DId strategy cost Mercedes & Lewis Hamilton victory?

How the australian gp was won and lost

3y ago
15.1K

Mercedes have defended their strategy for the Australian GP, attributing the pace of Ferrari rather than Lewis Hamilton's early pitstop for their season-opening defeat.

Sebastian Vettel, who was less than a second behind Hamilton when the Mercedes pitted at the sole round of stops, stayed out on track for five laps longer than his rival with the 'overcut' ultimately earning the German the lead of the race after Hamilton was held up by Red Bull's Max Verstappen.

When told it was "race critical" for him to pass Verstappen, Hamilton responded over team radio: "I don't know how you expect me to do that."But Mercedes believe it was the pace of the Ferrari rather than their strategy which cost them the win.

"Ferrari were the strongest package as they were able to follow," Mercedes boss Toto Wolff told Sky Sports F1.

"We were worried about the undercut possibility. We knew we would come out behind Max and Kimi and that's what happened. Ferrari played it very well."

But Mercedes believe it was the pace of the Ferrari rather than their strategy which cost them the win.

"Ferrari were the strongest package as they were able to follow," Mercedes boss Toto Wolff told Sky Sports F1.

"We were worried about the undercut possibility. We knew we would come out behind Max and Kimi and that's what happened. Ferrari played it very well."

Mercedes' non-executive chairman Niki Lauda added: "It's very straightforward: Ferrari were quicker.

"They dominated the race from beginning to end. Bringing in Lewis earlier or later wouldn't have made any difference."

Hamilton had reported degradation from his tyres from the opening laps of the race and was the first driver to stop. He later revealed he only pitted one lap earlier than the intended target.

"I struggled with the tyres. I only stopped a lap earlier than my target but I couldn't go any further," said Hamilton.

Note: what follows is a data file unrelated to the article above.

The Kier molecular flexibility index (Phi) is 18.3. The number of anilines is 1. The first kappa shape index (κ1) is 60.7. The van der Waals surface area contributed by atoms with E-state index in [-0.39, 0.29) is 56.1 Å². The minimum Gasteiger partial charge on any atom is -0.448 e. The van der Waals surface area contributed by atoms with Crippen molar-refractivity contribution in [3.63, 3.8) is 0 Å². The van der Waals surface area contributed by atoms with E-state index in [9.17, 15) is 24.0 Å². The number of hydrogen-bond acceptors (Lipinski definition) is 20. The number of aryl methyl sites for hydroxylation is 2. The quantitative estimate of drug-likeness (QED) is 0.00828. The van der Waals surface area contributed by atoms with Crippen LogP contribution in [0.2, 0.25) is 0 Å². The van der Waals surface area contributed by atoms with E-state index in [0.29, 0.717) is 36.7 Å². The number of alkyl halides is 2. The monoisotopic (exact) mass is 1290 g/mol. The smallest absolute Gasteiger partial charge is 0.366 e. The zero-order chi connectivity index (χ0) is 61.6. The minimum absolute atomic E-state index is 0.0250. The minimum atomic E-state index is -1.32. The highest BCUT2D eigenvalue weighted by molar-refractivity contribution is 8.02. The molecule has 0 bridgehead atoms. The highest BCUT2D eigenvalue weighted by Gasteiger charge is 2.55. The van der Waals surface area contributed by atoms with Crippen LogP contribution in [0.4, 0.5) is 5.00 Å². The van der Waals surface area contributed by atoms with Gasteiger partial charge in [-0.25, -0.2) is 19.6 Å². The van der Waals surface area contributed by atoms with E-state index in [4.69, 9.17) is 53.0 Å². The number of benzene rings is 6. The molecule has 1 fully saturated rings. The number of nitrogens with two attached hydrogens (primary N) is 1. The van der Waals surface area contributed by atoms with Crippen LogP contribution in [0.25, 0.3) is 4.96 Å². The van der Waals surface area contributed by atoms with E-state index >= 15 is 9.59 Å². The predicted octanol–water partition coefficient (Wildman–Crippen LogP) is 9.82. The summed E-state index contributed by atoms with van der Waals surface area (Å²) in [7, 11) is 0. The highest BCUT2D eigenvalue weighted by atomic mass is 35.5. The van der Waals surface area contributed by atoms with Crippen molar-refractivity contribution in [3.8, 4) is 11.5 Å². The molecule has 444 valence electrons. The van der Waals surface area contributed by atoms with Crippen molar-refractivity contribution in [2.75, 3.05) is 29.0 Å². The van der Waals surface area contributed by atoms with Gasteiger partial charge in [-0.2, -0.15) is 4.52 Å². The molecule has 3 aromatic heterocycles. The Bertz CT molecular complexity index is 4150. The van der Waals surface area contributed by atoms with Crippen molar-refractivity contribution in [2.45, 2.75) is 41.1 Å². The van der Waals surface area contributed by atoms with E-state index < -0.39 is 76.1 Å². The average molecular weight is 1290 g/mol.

But Jock Clear, Ferrari's head of race activities, revealed the Scuderia hadn't been considering what ultimately turned out to be a race-winning strategy before Hamilton's pitted.

"We were always thinking that we probably had reasonable pace and the undercut was possible," Clear told Sky F1. "We were trying to get up right behind Hamilton for the undercut and he went earlier.

"From that point you think 'ok, we'll go as far as we can and maybe we can attack them at the end' but then he got caught up in traffic and the overcut offered itself up effectively. Honestly, it sort of fell into our hands when he got caught behind Verstappen."

Mercedes' early-stopping strategy left some in the Melbourne paddock perplexed.

Force India's Otmar Szafnauer said: "If you are up front, track position doesn't matter so much but it did today though. I don't know what Mercedes were doing stopping [Lewis] when they did."

During race coverage, the Sky F1 punditry team admitted they had also been surprised by Mercedes' strategy.

"What l can work out is why they didn't see he would come out behind Verstappen?" asked Ted Kravitz.

"I don't think it was their finest hour," agreed Martin Brundle.

Don't miss the final word on the Australian GP in wednesday's f1 report

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Comments (4)

  • For everyone that thinks Ferrari is better than Mercedes already this year. If not for a strategy call last year Ferrari would have won last year's Australian GP but then look how the rest of the year turned out. Mercedes will come back and turn up the heat and we will start seeing Mercedes find hundredths and tenths over Ferrari in the coming months.

      3 years ago
  • Not at all. But well, if Hamilton would got out pit lane in front of Verstappen he could try an overtake but his car was obviously worse they vettel's

      3 years ago
  • Ferrari win,thank you Mr.Vettal! May you win many more! Awesome race car , thank you crew Scuderia!

      3 years ago
  • yes in my opinion it did, well done Ferrari good to have a prancing horse victory i say.

      3 years ago
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